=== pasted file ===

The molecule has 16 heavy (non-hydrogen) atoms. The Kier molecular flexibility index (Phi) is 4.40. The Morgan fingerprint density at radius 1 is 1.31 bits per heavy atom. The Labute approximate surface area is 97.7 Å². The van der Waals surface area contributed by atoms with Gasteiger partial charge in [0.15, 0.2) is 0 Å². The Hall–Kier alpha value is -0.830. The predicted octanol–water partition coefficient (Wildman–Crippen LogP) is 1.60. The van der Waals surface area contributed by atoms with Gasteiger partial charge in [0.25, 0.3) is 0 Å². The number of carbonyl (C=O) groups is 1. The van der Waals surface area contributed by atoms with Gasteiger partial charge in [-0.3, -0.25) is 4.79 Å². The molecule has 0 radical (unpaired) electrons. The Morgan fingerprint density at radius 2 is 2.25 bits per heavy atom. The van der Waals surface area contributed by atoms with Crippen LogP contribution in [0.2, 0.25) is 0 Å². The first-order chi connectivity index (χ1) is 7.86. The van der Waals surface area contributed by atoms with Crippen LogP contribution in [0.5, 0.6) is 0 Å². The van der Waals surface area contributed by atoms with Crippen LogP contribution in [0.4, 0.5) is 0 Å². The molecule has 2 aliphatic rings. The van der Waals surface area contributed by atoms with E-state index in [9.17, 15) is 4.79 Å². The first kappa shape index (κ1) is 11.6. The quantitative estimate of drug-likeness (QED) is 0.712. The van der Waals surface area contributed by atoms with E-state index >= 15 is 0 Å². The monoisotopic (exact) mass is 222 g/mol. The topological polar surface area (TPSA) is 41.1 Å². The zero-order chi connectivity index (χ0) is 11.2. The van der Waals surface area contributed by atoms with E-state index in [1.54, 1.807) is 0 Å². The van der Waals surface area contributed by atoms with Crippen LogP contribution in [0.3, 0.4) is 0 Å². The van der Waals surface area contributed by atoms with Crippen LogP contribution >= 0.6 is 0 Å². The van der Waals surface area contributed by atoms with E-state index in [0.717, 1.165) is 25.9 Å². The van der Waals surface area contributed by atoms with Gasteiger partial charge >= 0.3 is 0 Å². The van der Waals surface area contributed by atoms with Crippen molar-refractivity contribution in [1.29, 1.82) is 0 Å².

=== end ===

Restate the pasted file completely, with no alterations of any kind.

The molecule has 16 heavy (non-hydrogen) atoms. The Kier molecular flexibility index (Phi) is 4.40. The Morgan fingerprint density at radius 1 is 1.31 bits per heavy atom. The Labute approximate surface area is 97.7 Å². The van der Waals surface area contributed by atoms with Gasteiger partial charge in [0.15, 0.2) is 0 Å². The Hall–Kier alpha value is -0.830. The predicted octanol–water partition coefficient (Wildman–Crippen LogP) is 1.60. The van der Waals surface area contributed by atoms with Gasteiger partial charge in [0.25, 0.3) is 0 Å². The number of carbonyl (C=O) groups is 1. The van der Waals surface area contributed by atoms with Gasteiger partial charge in [-0.3, -0.25) is 4.79 Å². The molecule has 0 radical (unpaired) electrons. The Morgan fingerprint density at radius 2 is 2.25 bits per heavy atom. The van der Waals surface area contributed by atoms with Crippen LogP contribution in [0.2, 0.25) is 0 Å². The first-order chi connectivity index (χ1) is 7.86. The van der Waals surface area contributed by atoms with Crippen LogP contribution in [0.5, 0.6) is 0 Å². The van der Waals surface area contributed by atoms with Crippen LogP contribution in [0.4, 0.5) is 0 Å². The molecule has 2 aliphatic rings. The van der Waals surface area contributed by atoms with E-state index in [9.17, 15) is 4.79 Å². The first kappa shape index (κ1) is 11.6. The quantitative estimate of drug-likeness (QED) is 0.712. The van der Waals surface area contributed by atoms with E-state index >= 15 is 0 Å². The monoisotopic (exact) mass is 222 g/mol. The topological polar surface area (TPSA) is 41.1 Å². The zero-order chi connectivity index (χ0) is 11.2. The van der Waals surface area contributed by atoms with E-state index in [1.54, 1.807) is 0 Å². The van der Waals surface area contributed by atoms with Crippen LogP contribution in [0.3, 0.4) is 0 Å². The van der Waals surface area contributed by atoms with Crippen LogP contribution >= 0.6 is 0 Å². The van der Waals surface area contributed by atoms with E-state index in [0.717, 1.165) is 25.9 Å². The van der Waals surface area contributed by atoms with Gasteiger partial charge >= 0.3 is 0 Å². The van der Waals surface area contributed by atoms with Crippen molar-refractivity contribution in [1.29, 1.82) is 0 Å².